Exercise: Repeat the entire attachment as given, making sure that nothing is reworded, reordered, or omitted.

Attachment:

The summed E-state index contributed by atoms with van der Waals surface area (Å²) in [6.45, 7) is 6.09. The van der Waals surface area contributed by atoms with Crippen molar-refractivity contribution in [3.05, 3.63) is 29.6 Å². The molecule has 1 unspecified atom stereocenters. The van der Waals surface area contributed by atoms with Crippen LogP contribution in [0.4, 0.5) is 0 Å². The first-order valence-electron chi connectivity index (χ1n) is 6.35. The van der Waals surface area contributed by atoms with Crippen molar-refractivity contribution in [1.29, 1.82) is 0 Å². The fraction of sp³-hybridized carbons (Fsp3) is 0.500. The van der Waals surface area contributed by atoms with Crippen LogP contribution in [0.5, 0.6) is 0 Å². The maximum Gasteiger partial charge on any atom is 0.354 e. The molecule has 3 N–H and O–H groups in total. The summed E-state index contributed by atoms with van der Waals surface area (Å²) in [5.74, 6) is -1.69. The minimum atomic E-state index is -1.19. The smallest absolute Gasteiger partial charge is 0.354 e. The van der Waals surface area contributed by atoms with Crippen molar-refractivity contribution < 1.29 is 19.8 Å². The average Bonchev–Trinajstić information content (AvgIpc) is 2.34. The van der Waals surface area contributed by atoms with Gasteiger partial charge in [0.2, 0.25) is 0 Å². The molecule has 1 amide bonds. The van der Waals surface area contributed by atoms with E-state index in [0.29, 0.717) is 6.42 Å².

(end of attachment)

The summed E-state index contributed by atoms with van der Waals surface area (Å²) in [6.45, 7) is 6.09. The van der Waals surface area contributed by atoms with Crippen molar-refractivity contribution in [3.05, 3.63) is 29.6 Å². The molecule has 1 unspecified atom stereocenters. The van der Waals surface area contributed by atoms with Crippen LogP contribution in [0.4, 0.5) is 0 Å². The first-order valence-electron chi connectivity index (χ1n) is 6.35. The van der Waals surface area contributed by atoms with Crippen molar-refractivity contribution in [1.29, 1.82) is 0 Å². The fraction of sp³-hybridized carbons (Fsp3) is 0.500. The van der Waals surface area contributed by atoms with Crippen LogP contribution in [0.5, 0.6) is 0 Å². The maximum Gasteiger partial charge on any atom is 0.354 e. The molecule has 3 N–H and O–H groups in total. The summed E-state index contributed by atoms with van der Waals surface area (Å²) in [5.74, 6) is -1.69. The minimum atomic E-state index is -1.19. The smallest absolute Gasteiger partial charge is 0.354 e. The van der Waals surface area contributed by atoms with Crippen molar-refractivity contribution < 1.29 is 19.8 Å². The average Bonchev–Trinajstić information content (AvgIpc) is 2.34. The van der Waals surface area contributed by atoms with Gasteiger partial charge in [0.2, 0.25) is 0 Å². The molecule has 1 amide bonds. The van der Waals surface area contributed by atoms with E-state index in [0.29, 0.717) is 6.42 Å².